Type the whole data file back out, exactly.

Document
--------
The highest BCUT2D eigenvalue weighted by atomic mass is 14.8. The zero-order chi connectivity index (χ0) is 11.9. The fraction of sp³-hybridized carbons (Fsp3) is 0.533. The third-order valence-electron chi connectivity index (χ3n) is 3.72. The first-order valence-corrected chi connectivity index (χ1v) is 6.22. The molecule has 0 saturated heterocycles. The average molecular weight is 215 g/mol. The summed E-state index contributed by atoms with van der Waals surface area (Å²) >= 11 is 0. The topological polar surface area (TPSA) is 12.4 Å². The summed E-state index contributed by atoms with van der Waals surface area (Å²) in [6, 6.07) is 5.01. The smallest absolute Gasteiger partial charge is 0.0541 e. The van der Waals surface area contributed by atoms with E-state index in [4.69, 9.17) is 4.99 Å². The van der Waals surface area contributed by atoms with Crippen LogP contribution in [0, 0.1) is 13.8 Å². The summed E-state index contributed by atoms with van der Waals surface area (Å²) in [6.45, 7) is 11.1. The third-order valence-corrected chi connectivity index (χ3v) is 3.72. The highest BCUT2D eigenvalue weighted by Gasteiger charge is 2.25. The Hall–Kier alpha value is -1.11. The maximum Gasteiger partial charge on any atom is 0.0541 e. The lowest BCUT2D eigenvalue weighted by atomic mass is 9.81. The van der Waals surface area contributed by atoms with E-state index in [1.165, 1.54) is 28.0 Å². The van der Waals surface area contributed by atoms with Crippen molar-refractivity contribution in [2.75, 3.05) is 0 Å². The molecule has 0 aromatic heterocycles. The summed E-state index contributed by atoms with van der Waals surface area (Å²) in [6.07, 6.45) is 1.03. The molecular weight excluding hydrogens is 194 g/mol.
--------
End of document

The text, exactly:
The highest BCUT2D eigenvalue weighted by atomic mass is 14.8. The zero-order chi connectivity index (χ0) is 11.9. The fraction of sp³-hybridized carbons (Fsp3) is 0.533. The third-order valence-electron chi connectivity index (χ3n) is 3.72. The first-order valence-corrected chi connectivity index (χ1v) is 6.22. The molecule has 0 saturated heterocycles. The average molecular weight is 215 g/mol. The summed E-state index contributed by atoms with van der Waals surface area (Å²) >= 11 is 0. The topological polar surface area (TPSA) is 12.4 Å². The summed E-state index contributed by atoms with van der Waals surface area (Å²) in [6, 6.07) is 5.01. The smallest absolute Gasteiger partial charge is 0.0541 e. The van der Waals surface area contributed by atoms with E-state index in [4.69, 9.17) is 4.99 Å². The van der Waals surface area contributed by atoms with Crippen LogP contribution in [0, 0.1) is 13.8 Å². The summed E-state index contributed by atoms with van der Waals surface area (Å²) in [6.45, 7) is 11.1. The third-order valence-corrected chi connectivity index (χ3v) is 3.72. The highest BCUT2D eigenvalue weighted by Gasteiger charge is 2.25. The Hall–Kier alpha value is -1.11. The maximum Gasteiger partial charge on any atom is 0.0541 e. The lowest BCUT2D eigenvalue weighted by atomic mass is 9.81. The van der Waals surface area contributed by atoms with E-state index in [1.165, 1.54) is 28.0 Å². The van der Waals surface area contributed by atoms with Crippen molar-refractivity contribution in [2.75, 3.05) is 0 Å². The molecule has 0 aromatic heterocycles. The summed E-state index contributed by atoms with van der Waals surface area (Å²) in [6.07, 6.45) is 1.03. The molecular weight excluding hydrogens is 194 g/mol.